BUSINESS: Coding Strategy

Improve the Billing Process

Doing so can result in a better patient experience

The patient experience in our office must include the protocol we follow for communicating with our patients the cost of the visit. As we all know, this process can be slightly more complicated in optometry than in other professions, as many patients have both medical insurance and managed vision care coverage, but rarely do they understand the difference. Last month, we discussed what to do when a patient gets confused about which insurance is being used to cover their visit and, yet, we didn’t spend much time talking about the actual conversation that must be had.

Here is the consistent and straightforward protocol we follow in our practice for each patient, thereby enhancing the patient experience and avoiding negative reviews. Also, I provide an additional step.


  1. Collect all insurance information from each patient at the time the appointment is made.
  2. Verify all insurance benefits before the patient visit.
  3. Notify patients — before they show up at the office — the expected costs for the visit.
  4. Explain to patients their insurance coverage again at the time of their visits, before they see the doctor. (Most practices have one or two employees who have complete knowledge of the insurance plans for which they are providers.)
  5. Obtain all insurance-required patient signatures that establish patients' consent to charges as determined, and remind patients that they are responsible for knowing their benefits, and that they will be responsible for any insurance-allowed charges encountered, should the insurance not cover the charges, likely due to copays or deductibles.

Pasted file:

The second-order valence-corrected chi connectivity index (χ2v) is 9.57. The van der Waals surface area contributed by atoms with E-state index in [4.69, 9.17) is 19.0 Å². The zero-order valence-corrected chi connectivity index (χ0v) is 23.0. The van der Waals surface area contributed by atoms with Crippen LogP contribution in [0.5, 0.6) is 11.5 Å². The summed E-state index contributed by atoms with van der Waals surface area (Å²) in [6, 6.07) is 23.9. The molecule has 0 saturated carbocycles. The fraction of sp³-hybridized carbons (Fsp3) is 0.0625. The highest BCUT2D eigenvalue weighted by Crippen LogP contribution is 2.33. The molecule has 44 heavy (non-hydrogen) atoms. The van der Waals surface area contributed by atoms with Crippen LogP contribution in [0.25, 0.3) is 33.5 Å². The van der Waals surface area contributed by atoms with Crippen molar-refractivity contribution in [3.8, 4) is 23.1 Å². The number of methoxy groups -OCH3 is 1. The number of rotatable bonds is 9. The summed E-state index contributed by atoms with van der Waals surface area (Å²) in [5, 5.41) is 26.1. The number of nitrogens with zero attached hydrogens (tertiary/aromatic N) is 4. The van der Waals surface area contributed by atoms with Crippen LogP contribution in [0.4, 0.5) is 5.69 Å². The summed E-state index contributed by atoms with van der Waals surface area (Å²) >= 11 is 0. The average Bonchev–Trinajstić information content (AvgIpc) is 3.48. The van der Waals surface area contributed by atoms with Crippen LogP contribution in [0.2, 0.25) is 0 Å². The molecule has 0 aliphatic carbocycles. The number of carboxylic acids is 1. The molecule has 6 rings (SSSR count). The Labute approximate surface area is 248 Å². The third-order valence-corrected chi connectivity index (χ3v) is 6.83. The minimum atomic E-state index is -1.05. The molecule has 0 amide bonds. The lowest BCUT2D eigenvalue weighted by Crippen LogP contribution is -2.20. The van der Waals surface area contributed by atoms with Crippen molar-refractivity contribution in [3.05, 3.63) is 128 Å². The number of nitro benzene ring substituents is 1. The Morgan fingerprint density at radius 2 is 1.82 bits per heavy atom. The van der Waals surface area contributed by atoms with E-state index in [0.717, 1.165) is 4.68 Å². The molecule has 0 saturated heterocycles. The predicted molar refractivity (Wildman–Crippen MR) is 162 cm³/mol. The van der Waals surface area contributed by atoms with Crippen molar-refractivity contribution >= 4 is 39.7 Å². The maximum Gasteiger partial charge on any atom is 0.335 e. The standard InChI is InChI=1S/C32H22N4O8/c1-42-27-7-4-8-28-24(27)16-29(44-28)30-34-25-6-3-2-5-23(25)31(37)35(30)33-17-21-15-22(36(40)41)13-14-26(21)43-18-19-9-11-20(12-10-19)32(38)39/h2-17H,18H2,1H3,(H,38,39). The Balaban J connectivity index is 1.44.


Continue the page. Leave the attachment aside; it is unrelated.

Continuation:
6. If the individual insurance plan agreement allows, collect all copays before the patient begins the visit.
  7. If, during the patient encounter, it is determined that further testing is needed, have your team notify the patient of the tests needed and the patient responsibility for the testing. Then, confirm that the patient consents to treatment and charges.


Put it in writing. Insurance can be complicated for the patient to understand, and it is easier for everyone in the practice, including the patient, if a pre-populated form is used that delineates all the information outlined above. Fill in the blanks on the form with the exact amounts for each patient, have the patient sign the form, which will include any insurance-required statements, and keep a copy of this form as part of the patient record.

Additionally, post a sign that clearly states the practice’s refund policy, for example, no refund. It should also include that payment is to be made when the service is rendered.


Marvin Kraushar says, in his book “Risk Prevention in Ophthalmology,” “The establishment and continued nurturing of the physician-patient relationship can overcome almost any problem that arises. The optimal means by which to accomplish this is to establish a feeling of collaboration with the patient through shared decision making.” Explaining insurance benefits ahead of time, giving patients the opportunity to decide what they can afford and why they should choose us will set us apart from others and help to set the stage for an exceptional patient experience. OM